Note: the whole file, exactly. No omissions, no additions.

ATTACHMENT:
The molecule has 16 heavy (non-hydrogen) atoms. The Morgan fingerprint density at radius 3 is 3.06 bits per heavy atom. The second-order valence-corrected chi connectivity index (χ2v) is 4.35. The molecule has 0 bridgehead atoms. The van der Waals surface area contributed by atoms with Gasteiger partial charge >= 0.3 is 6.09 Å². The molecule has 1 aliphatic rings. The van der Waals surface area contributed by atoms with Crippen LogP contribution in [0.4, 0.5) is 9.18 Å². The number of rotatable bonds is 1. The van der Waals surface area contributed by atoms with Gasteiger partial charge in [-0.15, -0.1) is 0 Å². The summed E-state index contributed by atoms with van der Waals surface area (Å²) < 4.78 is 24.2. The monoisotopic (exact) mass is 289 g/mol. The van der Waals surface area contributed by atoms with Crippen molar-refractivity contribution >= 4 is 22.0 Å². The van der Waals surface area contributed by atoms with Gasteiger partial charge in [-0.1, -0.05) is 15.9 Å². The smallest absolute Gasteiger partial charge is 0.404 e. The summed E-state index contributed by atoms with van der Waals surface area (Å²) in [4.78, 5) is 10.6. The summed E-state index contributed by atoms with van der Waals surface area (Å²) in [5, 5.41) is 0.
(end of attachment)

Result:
The molecule has 16 heavy (non-hydrogen) atoms. The Morgan fingerprint density at radius 3 is 3.06 bits per heavy atom. The second-order valence-corrected chi connectivity index (χ2v) is 4.35. The molecule has 0 bridgehead atoms. The van der Waals surface area contributed by atoms with Gasteiger partial charge >= 0.3 is 6.09 Å². The molecule has 1 aliphatic rings. The van der Waals surface area contributed by atoms with Crippen LogP contribution in [0.4, 0.5) is 9.18 Å². The number of rotatable bonds is 1. The van der Waals surface area contributed by atoms with Gasteiger partial charge in [-0.15, -0.1) is 0 Å². The summed E-state index contributed by atoms with van der Waals surface area (Å²) < 4.78 is 24.2. The monoisotopic (exact) mass is 289 g/mol. The van der Waals surface area contributed by atoms with Crippen molar-refractivity contribution >= 4 is 22.0 Å². The van der Waals surface area contributed by atoms with Gasteiger partial charge in [-0.1, -0.05) is 15.9 Å². The smallest absolute Gasteiger partial charge is 0.404 e. The summed E-state index contributed by atoms with van der Waals surface area (Å²) in [4.78, 5) is 10.6. The summed E-state index contributed by atoms with van der Waals surface area (Å²) in [5, 5.41) is 0.